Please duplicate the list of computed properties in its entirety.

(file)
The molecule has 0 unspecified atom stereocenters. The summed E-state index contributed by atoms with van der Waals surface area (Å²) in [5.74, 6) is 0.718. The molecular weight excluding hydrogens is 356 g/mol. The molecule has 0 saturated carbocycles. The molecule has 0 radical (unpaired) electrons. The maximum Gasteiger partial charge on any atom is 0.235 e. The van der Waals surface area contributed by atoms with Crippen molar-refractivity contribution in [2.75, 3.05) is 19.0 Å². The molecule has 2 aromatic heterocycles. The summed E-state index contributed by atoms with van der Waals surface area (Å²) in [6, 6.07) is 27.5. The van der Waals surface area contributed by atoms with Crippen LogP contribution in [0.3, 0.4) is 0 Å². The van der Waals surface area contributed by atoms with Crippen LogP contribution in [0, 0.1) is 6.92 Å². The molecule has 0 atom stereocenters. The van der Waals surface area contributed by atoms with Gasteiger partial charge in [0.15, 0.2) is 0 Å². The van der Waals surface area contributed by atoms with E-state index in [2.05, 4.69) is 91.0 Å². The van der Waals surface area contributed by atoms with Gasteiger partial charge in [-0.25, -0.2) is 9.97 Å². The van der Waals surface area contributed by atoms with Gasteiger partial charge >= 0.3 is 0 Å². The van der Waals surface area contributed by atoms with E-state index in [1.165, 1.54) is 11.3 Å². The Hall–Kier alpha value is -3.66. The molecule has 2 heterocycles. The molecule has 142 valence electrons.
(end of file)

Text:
The molecule has 0 unspecified atom stereocenters. The summed E-state index contributed by atoms with van der Waals surface area (Å²) in [5.74, 6) is 0.718. The molecular weight excluding hydrogens is 356 g/mol. The molecule has 0 saturated carbocycles. The molecule has 0 radical (unpaired) electrons. The maximum Gasteiger partial charge on any atom is 0.235 e. The van der Waals surface area contributed by atoms with Crippen molar-refractivity contribution in [2.75, 3.05) is 19.0 Å². The molecule has 2 aromatic heterocycles. The summed E-state index contributed by atoms with van der Waals surface area (Å²) in [6, 6.07) is 27.5. The van der Waals surface area contributed by atoms with Crippen LogP contribution in [0.3, 0.4) is 0 Å². The van der Waals surface area contributed by atoms with Crippen LogP contribution in [0, 0.1) is 6.92 Å². The molecule has 0 atom stereocenters. The van der Waals surface area contributed by atoms with Gasteiger partial charge in [0.15, 0.2) is 0 Å². The van der Waals surface area contributed by atoms with E-state index in [2.05, 4.69) is 91.0 Å². The van der Waals surface area contributed by atoms with Gasteiger partial charge in [-0.25, -0.2) is 9.97 Å². The van der Waals surface area contributed by atoms with Gasteiger partial charge >= 0.3 is 0 Å². The van der Waals surface area contributed by atoms with E-state index in [1.165, 1.54) is 11.3 Å². The Hall–Kier alpha value is -3.66. The molecule has 2 heterocycles. The molecule has 142 valence electrons.